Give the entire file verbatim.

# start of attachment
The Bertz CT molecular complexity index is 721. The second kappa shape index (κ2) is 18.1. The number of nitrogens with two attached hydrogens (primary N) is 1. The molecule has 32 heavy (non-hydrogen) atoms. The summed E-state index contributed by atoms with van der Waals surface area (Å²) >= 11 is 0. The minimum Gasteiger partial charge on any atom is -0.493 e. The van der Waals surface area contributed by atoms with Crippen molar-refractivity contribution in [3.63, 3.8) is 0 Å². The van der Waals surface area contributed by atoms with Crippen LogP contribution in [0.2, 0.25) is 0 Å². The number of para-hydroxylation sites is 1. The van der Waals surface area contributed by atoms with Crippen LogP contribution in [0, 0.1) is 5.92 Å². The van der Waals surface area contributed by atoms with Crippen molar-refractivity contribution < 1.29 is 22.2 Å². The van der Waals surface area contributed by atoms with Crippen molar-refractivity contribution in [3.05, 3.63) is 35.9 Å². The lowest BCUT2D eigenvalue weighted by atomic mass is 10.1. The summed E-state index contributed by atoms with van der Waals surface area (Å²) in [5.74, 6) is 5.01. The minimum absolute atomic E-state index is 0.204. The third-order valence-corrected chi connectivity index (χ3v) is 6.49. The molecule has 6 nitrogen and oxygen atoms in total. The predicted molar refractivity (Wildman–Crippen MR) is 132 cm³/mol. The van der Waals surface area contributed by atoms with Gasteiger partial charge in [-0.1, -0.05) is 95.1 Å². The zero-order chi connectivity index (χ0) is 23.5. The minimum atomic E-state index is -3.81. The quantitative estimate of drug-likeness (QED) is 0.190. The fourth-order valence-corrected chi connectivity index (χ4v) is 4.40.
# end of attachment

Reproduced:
The Bertz CT molecular complexity index is 721. The second kappa shape index (κ2) is 18.1. The number of nitrogens with two attached hydrogens (primary N) is 1. The molecule has 32 heavy (non-hydrogen) atoms. The summed E-state index contributed by atoms with van der Waals surface area (Å²) >= 11 is 0. The minimum Gasteiger partial charge on any atom is -0.493 e. The van der Waals surface area contributed by atoms with Crippen molar-refractivity contribution in [3.63, 3.8) is 0 Å². The van der Waals surface area contributed by atoms with Crippen LogP contribution in [0.2, 0.25) is 0 Å². The number of para-hydroxylation sites is 1. The van der Waals surface area contributed by atoms with Crippen LogP contribution in [0, 0.1) is 5.92 Å². The van der Waals surface area contributed by atoms with Crippen molar-refractivity contribution < 1.29 is 22.2 Å². The van der Waals surface area contributed by atoms with Crippen molar-refractivity contribution in [3.05, 3.63) is 35.9 Å². The lowest BCUT2D eigenvalue weighted by atomic mass is 10.1. The summed E-state index contributed by atoms with van der Waals surface area (Å²) in [5.74, 6) is 5.01. The minimum absolute atomic E-state index is 0.204. The third-order valence-corrected chi connectivity index (χ3v) is 6.49. The molecule has 6 nitrogen and oxygen atoms in total. The predicted molar refractivity (Wildman–Crippen MR) is 132 cm³/mol. The van der Waals surface area contributed by atoms with Gasteiger partial charge in [-0.1, -0.05) is 95.1 Å². The zero-order chi connectivity index (χ0) is 23.5. The minimum atomic E-state index is -3.81. The quantitative estimate of drug-likeness (QED) is 0.190. The fourth-order valence-corrected chi connectivity index (χ4v) is 4.40.